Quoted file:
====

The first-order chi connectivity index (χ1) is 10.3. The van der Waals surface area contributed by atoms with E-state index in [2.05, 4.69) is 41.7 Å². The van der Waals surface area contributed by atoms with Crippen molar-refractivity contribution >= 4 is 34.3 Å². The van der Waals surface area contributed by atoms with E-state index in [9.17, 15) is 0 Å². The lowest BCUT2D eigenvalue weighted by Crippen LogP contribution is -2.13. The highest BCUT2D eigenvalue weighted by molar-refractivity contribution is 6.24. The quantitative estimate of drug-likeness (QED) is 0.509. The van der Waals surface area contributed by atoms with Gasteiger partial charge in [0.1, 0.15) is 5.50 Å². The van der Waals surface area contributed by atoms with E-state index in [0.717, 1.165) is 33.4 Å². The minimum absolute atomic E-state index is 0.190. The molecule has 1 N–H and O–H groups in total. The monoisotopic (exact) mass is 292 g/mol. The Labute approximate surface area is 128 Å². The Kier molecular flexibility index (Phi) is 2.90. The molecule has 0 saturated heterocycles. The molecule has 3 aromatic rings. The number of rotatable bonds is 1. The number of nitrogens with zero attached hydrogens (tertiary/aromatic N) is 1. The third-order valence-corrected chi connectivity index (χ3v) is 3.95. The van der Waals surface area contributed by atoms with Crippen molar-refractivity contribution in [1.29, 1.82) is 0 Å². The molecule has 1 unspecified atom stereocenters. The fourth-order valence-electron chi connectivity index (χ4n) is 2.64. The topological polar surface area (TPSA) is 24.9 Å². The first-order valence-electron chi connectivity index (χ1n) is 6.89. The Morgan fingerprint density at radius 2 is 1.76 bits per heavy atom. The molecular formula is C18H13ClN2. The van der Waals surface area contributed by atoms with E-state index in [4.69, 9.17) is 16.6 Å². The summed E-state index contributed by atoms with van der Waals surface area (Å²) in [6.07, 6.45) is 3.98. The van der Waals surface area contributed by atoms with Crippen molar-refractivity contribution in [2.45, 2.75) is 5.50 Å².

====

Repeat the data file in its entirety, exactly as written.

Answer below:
The first-order chi connectivity index (χ1) is 10.3. The van der Waals surface area contributed by atoms with E-state index in [2.05, 4.69) is 41.7 Å². The van der Waals surface area contributed by atoms with Crippen molar-refractivity contribution >= 4 is 34.3 Å². The van der Waals surface area contributed by atoms with E-state index in [9.17, 15) is 0 Å². The lowest BCUT2D eigenvalue weighted by Crippen LogP contribution is -2.13. The highest BCUT2D eigenvalue weighted by molar-refractivity contribution is 6.24. The quantitative estimate of drug-likeness (QED) is 0.509. The van der Waals surface area contributed by atoms with Gasteiger partial charge in [0.1, 0.15) is 5.50 Å². The van der Waals surface area contributed by atoms with E-state index in [0.717, 1.165) is 33.4 Å². The minimum absolute atomic E-state index is 0.190. The molecule has 1 N–H and O–H groups in total. The monoisotopic (exact) mass is 292 g/mol. The Labute approximate surface area is 128 Å². The Kier molecular flexibility index (Phi) is 2.90. The molecule has 0 saturated heterocycles. The molecule has 3 aromatic rings. The number of rotatable bonds is 1. The number of nitrogens with zero attached hydrogens (tertiary/aromatic N) is 1. The third-order valence-corrected chi connectivity index (χ3v) is 3.95. The van der Waals surface area contributed by atoms with Crippen molar-refractivity contribution in [1.29, 1.82) is 0 Å². The molecule has 1 unspecified atom stereocenters. The fourth-order valence-electron chi connectivity index (χ4n) is 2.64. The topological polar surface area (TPSA) is 24.9 Å². The first-order valence-electron chi connectivity index (χ1n) is 6.89. The Morgan fingerprint density at radius 2 is 1.76 bits per heavy atom. The molecular formula is C18H13ClN2. The van der Waals surface area contributed by atoms with E-state index in [4.69, 9.17) is 16.6 Å². The summed E-state index contributed by atoms with van der Waals surface area (Å²) in [6.07, 6.45) is 3.98. The van der Waals surface area contributed by atoms with Crippen molar-refractivity contribution in [2.45, 2.75) is 5.50 Å².